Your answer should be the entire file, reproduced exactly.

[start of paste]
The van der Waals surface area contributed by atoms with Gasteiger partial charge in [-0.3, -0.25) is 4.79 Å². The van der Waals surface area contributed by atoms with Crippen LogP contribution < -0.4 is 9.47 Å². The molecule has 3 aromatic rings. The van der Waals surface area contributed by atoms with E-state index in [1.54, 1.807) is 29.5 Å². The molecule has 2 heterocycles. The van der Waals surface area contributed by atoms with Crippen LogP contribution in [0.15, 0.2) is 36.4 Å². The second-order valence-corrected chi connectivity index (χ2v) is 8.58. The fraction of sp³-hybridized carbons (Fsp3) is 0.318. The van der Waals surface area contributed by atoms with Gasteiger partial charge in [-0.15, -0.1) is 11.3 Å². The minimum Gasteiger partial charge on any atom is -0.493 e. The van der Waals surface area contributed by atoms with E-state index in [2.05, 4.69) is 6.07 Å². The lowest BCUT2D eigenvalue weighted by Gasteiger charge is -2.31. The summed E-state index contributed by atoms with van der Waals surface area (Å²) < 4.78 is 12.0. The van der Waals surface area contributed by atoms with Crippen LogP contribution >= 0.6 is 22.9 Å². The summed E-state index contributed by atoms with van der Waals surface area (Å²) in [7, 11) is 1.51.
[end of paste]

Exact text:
The van der Waals surface area contributed by atoms with Gasteiger partial charge in [-0.3, -0.25) is 4.79 Å². The van der Waals surface area contributed by atoms with Crippen LogP contribution < -0.4 is 9.47 Å². The molecule has 3 aromatic rings. The van der Waals surface area contributed by atoms with E-state index in [1.54, 1.807) is 29.5 Å². The molecule has 2 heterocycles. The van der Waals surface area contributed by atoms with Crippen LogP contribution in [0.15, 0.2) is 36.4 Å². The second-order valence-corrected chi connectivity index (χ2v) is 8.58. The fraction of sp³-hybridized carbons (Fsp3) is 0.318. The van der Waals surface area contributed by atoms with Gasteiger partial charge in [-0.15, -0.1) is 11.3 Å². The minimum Gasteiger partial charge on any atom is -0.493 e. The van der Waals surface area contributed by atoms with E-state index in [2.05, 4.69) is 6.07 Å². The lowest BCUT2D eigenvalue weighted by Gasteiger charge is -2.31. The summed E-state index contributed by atoms with van der Waals surface area (Å²) < 4.78 is 12.0. The van der Waals surface area contributed by atoms with Crippen LogP contribution >= 0.6 is 22.9 Å². The summed E-state index contributed by atoms with van der Waals surface area (Å²) in [7, 11) is 1.51.